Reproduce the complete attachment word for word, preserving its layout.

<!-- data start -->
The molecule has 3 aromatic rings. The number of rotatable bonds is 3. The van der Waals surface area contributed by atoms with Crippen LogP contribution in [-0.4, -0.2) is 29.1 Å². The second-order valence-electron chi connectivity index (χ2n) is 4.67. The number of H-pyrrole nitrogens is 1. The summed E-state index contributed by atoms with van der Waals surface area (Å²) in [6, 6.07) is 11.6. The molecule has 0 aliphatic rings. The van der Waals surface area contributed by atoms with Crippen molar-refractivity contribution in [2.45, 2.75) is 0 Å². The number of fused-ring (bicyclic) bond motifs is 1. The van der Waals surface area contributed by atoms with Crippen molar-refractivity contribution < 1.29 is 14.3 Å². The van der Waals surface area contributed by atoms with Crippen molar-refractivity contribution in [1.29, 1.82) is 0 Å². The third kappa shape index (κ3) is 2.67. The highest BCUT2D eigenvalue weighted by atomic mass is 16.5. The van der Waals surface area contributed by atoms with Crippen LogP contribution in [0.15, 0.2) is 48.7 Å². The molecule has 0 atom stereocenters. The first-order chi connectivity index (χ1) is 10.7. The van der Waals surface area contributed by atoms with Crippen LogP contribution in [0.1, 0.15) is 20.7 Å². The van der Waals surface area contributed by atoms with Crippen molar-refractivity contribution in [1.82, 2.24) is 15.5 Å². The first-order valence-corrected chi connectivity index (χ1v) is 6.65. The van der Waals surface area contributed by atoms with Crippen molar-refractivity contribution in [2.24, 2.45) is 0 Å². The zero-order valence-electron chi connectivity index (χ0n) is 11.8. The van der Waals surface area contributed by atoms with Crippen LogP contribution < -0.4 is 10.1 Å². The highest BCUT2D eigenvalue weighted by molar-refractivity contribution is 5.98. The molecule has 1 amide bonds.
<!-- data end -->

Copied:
The molecule has 3 aromatic rings. The number of rotatable bonds is 3. The van der Waals surface area contributed by atoms with Crippen LogP contribution in [-0.4, -0.2) is 29.1 Å². The second-order valence-electron chi connectivity index (χ2n) is 4.67. The number of H-pyrrole nitrogens is 1. The summed E-state index contributed by atoms with van der Waals surface area (Å²) in [6, 6.07) is 11.6. The molecule has 0 aliphatic rings. The van der Waals surface area contributed by atoms with Crippen molar-refractivity contribution in [2.45, 2.75) is 0 Å². The number of fused-ring (bicyclic) bond motifs is 1. The van der Waals surface area contributed by atoms with Crippen molar-refractivity contribution < 1.29 is 14.3 Å². The van der Waals surface area contributed by atoms with Crippen molar-refractivity contribution in [1.29, 1.82) is 0 Å². The third kappa shape index (κ3) is 2.67. The highest BCUT2D eigenvalue weighted by atomic mass is 16.5. The van der Waals surface area contributed by atoms with Crippen LogP contribution in [0.15, 0.2) is 48.7 Å². The molecule has 0 atom stereocenters. The first-order chi connectivity index (χ1) is 10.7. The van der Waals surface area contributed by atoms with Crippen LogP contribution in [0.1, 0.15) is 20.7 Å². The van der Waals surface area contributed by atoms with Crippen molar-refractivity contribution in [1.82, 2.24) is 15.5 Å². The first-order valence-corrected chi connectivity index (χ1v) is 6.65. The van der Waals surface area contributed by atoms with Crippen molar-refractivity contribution in [2.24, 2.45) is 0 Å². The zero-order valence-electron chi connectivity index (χ0n) is 11.8. The van der Waals surface area contributed by atoms with Crippen LogP contribution < -0.4 is 10.1 Å². The highest BCUT2D eigenvalue weighted by molar-refractivity contribution is 5.98. The molecule has 1 amide bonds.